The UK government has announced its decision to delay the introduction of post-Brexit import checks by six months.

Checks were originally due to be introduced from 1 April and from 1 July. However, following weeks of concern that the introduction of new formalities would result in the collapse of supply chains and product shortages, these delays have been introduced to give hauliers and businesses more time to adapt.

In a statement to the House of Commons, the minister for the Cabinet Office Michael Gove said:

“Although we recognise many businesses have been investing time and energy to be ready on time, and indeed we in government were confident of being ready on time, we have listened to businesses that have made a strong case that they need more time to prepare.”

He also added that the disruption that has been caused by COVID was a key factor in the government’s decision, highlighting the need to ensure the UK economy is able to recover fully.

Pre-notification requirements for products of animal origin (POAOs), certain animal by-products (ABPs) and high-risk food not of animal origin, as well as export health certificates for POAOs and ABPS, will now be implemented in October instead of April. Control procedures originally scheduled for 1 July and the deferred declaration scheme will not come into force until January 1 2022.

Road Haulage Association (RHA) Chief Executive Richard Burnett welcomes the decision and says the announcement will buy extra time for hauliers who are still dealing with the additional red tape that has beset them since the end of the transition period. He has, however, raised some concerns about whether operators will even be ready by October 1 due to a shortage of skilled customs agents and veterinarians across the EU to complete the relevant documentation.

“Despite these reservations, I am pleased that Mr Gove and his team have acknowledged the many challenges currently being faced by British hauliers and traders and we look forward to working with government to resolve the issues.”

For those monitoring the impact of a no deal Brexit the publication released earlier this year by the government highlighting details of the UK’s temporary tariff regime, is a must read.

Designed to minimise costs to business and consumers the tariffs will protect vulnerable industries, however the regime is temporary with up to 12 months application whilst reviewing a permanent approach.

What do you need to know?

British businesses would not pay customs duties on the majority of goods when importing into the UK if we leave the European Union without an agreement.

Under the temporary tariff, 87% of total imports to the UK by value would be eligible for tariff free access.

Tariffs would still apply to 13% of goods imported into the UK. This includes:

  • a mixture of tariffs and quotas on beef, lamb, pork, poultry and some dairy to support farmers and producers who have historically been protected through high EU tariffs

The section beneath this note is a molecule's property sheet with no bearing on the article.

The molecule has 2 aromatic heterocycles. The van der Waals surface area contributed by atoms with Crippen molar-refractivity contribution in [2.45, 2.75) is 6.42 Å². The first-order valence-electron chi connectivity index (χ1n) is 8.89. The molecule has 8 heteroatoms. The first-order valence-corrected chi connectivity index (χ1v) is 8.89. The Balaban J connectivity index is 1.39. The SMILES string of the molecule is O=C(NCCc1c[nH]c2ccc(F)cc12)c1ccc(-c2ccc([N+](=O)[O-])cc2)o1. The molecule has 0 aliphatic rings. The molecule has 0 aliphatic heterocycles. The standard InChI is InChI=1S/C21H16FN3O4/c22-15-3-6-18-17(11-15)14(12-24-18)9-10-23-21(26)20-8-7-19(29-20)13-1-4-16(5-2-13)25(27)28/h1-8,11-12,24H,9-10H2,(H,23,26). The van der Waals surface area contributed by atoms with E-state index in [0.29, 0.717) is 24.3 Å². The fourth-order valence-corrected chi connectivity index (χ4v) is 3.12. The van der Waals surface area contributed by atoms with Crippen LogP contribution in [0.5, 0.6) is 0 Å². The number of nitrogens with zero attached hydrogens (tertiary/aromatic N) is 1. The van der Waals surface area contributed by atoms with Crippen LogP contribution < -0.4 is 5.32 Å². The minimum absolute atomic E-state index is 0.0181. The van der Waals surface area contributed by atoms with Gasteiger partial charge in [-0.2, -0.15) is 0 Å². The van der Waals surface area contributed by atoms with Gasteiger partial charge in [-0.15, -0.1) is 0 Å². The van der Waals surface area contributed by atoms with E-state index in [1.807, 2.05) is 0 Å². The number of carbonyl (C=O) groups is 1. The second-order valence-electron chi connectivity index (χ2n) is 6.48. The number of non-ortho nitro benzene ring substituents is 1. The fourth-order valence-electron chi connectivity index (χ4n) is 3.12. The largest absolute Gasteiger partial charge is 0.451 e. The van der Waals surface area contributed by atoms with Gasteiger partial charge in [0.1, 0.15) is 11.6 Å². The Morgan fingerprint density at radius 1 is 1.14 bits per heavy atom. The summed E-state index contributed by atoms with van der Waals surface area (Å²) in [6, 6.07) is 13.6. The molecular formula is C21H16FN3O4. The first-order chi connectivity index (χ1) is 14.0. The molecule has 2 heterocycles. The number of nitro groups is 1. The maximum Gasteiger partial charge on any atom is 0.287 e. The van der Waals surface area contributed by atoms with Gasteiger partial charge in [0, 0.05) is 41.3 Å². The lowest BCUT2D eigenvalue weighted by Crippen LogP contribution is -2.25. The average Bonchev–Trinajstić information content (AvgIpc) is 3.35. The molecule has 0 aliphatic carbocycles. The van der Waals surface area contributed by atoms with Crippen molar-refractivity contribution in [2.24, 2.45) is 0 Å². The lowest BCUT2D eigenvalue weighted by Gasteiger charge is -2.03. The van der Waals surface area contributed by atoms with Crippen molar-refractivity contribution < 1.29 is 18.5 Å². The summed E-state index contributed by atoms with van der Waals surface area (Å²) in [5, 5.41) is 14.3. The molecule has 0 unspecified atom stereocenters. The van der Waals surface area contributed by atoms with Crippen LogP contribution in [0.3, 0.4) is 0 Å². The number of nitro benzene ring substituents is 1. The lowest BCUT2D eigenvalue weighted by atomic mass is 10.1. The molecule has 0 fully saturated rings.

• retaining a number of tariffs on finished vehicles in order to support the automotive sector and in light of broader challenging market conditions. However, car makers relying on EU supply chains would not face additional tariffs on car parts imported from the EU to prevent disruption to supply chains
  • in addition, there are a number of sectors where tariffs help provide support for UK producers against unfair global trading practices, such as dumping and state subsidies. Tariffs would be retained for these products, including certain ceramics, fertiliser and bioethanol
  • to meet our long-standing commitment to reduce poverty through trade, the government currently offers preferential access to the UK market for developing countries. To ensure that access for developing countries is maintained, we would retain tariffs on a set of goods, including bananas, raw cane sugar, and certain kinds of fish

More information on the government website can be found here.

The government has published a series of 106 technical notices setting out information that allows businesses to understand what they would need to do in a no deal scenario so they can make informed plans and mitigate risk.

If there’s a no deal

The UK will continue to have a VAT system after it leaves the EU. The VAT rules relating to UK domestic transactions will continue to apply to businesses as they do now. If the UK leaves the EU without a deal, the government’s aim will be to keep VAT procedures as close as possible to what they are now. This will provide continuity and certainty for businesses. However, if the UK leaves the EU with no agreement, then there will be some specific changes to the VAT rules and procedures that apply to transactions between the UK and EU member states.

Accounting for import VAT on goods imported into the UK

If the UK leaves the EU without an agreement, the government will introduce postponed accounting for import VAT on goods brought into the UK. This means that UK VAT registered businesses importing goods to the UK will be able to account for import VAT on their VAT return, rather than paying import VAT on or soon after the time that the goods arrive at the UK border. This will apply both to imports from the EU and non-EU countries.

For more information visit the government website